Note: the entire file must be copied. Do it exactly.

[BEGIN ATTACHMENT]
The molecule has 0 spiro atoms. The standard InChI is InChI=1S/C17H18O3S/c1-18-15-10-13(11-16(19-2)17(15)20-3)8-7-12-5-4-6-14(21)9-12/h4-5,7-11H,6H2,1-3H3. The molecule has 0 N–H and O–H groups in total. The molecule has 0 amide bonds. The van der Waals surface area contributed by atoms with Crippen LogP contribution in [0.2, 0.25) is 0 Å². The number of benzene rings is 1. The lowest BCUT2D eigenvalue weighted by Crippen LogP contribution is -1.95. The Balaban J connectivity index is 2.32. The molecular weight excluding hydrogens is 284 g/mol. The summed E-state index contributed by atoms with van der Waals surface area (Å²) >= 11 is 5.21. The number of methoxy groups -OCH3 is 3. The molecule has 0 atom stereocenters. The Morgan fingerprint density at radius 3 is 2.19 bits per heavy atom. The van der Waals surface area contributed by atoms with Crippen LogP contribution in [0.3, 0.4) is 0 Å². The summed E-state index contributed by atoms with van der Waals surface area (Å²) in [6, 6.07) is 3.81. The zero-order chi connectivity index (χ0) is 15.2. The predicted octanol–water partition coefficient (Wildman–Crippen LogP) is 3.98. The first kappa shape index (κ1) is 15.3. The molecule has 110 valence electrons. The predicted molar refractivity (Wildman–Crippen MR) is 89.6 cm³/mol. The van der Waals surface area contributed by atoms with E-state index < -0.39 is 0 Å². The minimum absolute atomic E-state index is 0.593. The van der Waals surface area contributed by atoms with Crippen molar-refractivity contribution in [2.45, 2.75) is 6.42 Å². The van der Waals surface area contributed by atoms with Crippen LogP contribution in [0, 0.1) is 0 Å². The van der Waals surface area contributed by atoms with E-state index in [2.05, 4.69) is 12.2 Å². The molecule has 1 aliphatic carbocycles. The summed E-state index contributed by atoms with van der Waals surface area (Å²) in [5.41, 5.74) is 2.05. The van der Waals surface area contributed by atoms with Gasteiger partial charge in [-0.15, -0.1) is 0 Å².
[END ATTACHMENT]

The molecule has 0 spiro atoms. The standard InChI is InChI=1S/C17H18O3S/c1-18-15-10-13(11-16(19-2)17(15)20-3)8-7-12-5-4-6-14(21)9-12/h4-5,7-11H,6H2,1-3H3. The molecule has 0 N–H and O–H groups in total. The molecule has 0 amide bonds. The van der Waals surface area contributed by atoms with Crippen LogP contribution in [0.2, 0.25) is 0 Å². The number of benzene rings is 1. The lowest BCUT2D eigenvalue weighted by Crippen LogP contribution is -1.95. The Balaban J connectivity index is 2.32. The molecular weight excluding hydrogens is 284 g/mol. The summed E-state index contributed by atoms with van der Waals surface area (Å²) >= 11 is 5.21. The number of methoxy groups -OCH3 is 3. The molecule has 0 atom stereocenters. The Morgan fingerprint density at radius 3 is 2.19 bits per heavy atom. The van der Waals surface area contributed by atoms with Crippen LogP contribution in [0.3, 0.4) is 0 Å². The summed E-state index contributed by atoms with van der Waals surface area (Å²) in [6, 6.07) is 3.81. The zero-order chi connectivity index (χ0) is 15.2. The predicted octanol–water partition coefficient (Wildman–Crippen LogP) is 3.98. The first kappa shape index (κ1) is 15.3. The molecule has 110 valence electrons. The predicted molar refractivity (Wildman–Crippen MR) is 89.6 cm³/mol. The van der Waals surface area contributed by atoms with E-state index < -0.39 is 0 Å². The minimum absolute atomic E-state index is 0.593. The van der Waals surface area contributed by atoms with Crippen molar-refractivity contribution in [2.45, 2.75) is 6.42 Å². The van der Waals surface area contributed by atoms with Crippen LogP contribution in [0, 0.1) is 0 Å². The van der Waals surface area contributed by atoms with E-state index in [2.05, 4.69) is 12.2 Å². The molecule has 1 aliphatic carbocycles. The summed E-state index contributed by atoms with van der Waals surface area (Å²) in [5.41, 5.74) is 2.05. The van der Waals surface area contributed by atoms with Gasteiger partial charge in [-0.15, -0.1) is 0 Å².